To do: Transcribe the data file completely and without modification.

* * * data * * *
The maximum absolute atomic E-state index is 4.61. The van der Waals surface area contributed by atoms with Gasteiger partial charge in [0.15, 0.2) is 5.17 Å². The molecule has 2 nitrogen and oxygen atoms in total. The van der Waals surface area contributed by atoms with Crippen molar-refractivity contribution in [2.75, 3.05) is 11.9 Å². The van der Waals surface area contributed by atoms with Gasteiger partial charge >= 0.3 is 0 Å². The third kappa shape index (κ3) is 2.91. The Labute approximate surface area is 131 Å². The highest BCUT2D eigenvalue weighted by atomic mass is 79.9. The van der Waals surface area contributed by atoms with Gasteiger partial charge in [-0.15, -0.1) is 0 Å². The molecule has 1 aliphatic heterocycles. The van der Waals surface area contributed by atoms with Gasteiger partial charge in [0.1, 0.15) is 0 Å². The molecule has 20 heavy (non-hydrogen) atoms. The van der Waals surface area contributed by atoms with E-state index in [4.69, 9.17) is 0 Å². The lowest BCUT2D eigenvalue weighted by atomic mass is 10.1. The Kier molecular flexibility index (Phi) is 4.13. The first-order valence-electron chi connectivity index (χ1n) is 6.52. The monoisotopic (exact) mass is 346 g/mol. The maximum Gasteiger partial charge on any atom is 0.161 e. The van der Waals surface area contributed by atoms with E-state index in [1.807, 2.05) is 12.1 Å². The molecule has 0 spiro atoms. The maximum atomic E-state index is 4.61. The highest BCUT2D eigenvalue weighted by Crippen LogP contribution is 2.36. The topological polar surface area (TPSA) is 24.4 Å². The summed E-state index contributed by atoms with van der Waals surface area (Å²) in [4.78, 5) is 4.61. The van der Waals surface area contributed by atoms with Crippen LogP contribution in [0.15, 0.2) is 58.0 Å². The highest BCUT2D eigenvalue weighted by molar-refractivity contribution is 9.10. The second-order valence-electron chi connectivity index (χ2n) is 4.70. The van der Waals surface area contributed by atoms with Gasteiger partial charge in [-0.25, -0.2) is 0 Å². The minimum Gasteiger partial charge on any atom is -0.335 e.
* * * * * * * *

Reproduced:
The maximum absolute atomic E-state index is 4.61. The van der Waals surface area contributed by atoms with Gasteiger partial charge in [0.15, 0.2) is 5.17 Å². The molecule has 2 nitrogen and oxygen atoms in total. The van der Waals surface area contributed by atoms with Crippen molar-refractivity contribution in [2.75, 3.05) is 11.9 Å². The van der Waals surface area contributed by atoms with Gasteiger partial charge >= 0.3 is 0 Å². The third kappa shape index (κ3) is 2.91. The Labute approximate surface area is 131 Å². The highest BCUT2D eigenvalue weighted by atomic mass is 79.9. The van der Waals surface area contributed by atoms with Gasteiger partial charge in [-0.15, -0.1) is 0 Å². The molecule has 1 aliphatic heterocycles. The van der Waals surface area contributed by atoms with Gasteiger partial charge in [0.1, 0.15) is 0 Å². The molecule has 20 heavy (non-hydrogen) atoms. The van der Waals surface area contributed by atoms with E-state index in [4.69, 9.17) is 0 Å². The lowest BCUT2D eigenvalue weighted by atomic mass is 10.1. The Kier molecular flexibility index (Phi) is 4.13. The first-order valence-electron chi connectivity index (χ1n) is 6.52. The monoisotopic (exact) mass is 346 g/mol. The maximum Gasteiger partial charge on any atom is 0.161 e. The van der Waals surface area contributed by atoms with E-state index in [1.807, 2.05) is 12.1 Å². The molecule has 0 spiro atoms. The maximum atomic E-state index is 4.61. The highest BCUT2D eigenvalue weighted by Crippen LogP contribution is 2.36. The topological polar surface area (TPSA) is 24.4 Å². The summed E-state index contributed by atoms with van der Waals surface area (Å²) in [4.78, 5) is 4.61. The van der Waals surface area contributed by atoms with Crippen LogP contribution in [0.15, 0.2) is 58.0 Å². The highest BCUT2D eigenvalue weighted by molar-refractivity contribution is 9.10. The second-order valence-electron chi connectivity index (χ2n) is 4.70. The van der Waals surface area contributed by atoms with Gasteiger partial charge in [-0.25, -0.2) is 0 Å². The minimum Gasteiger partial charge on any atom is -0.335 e.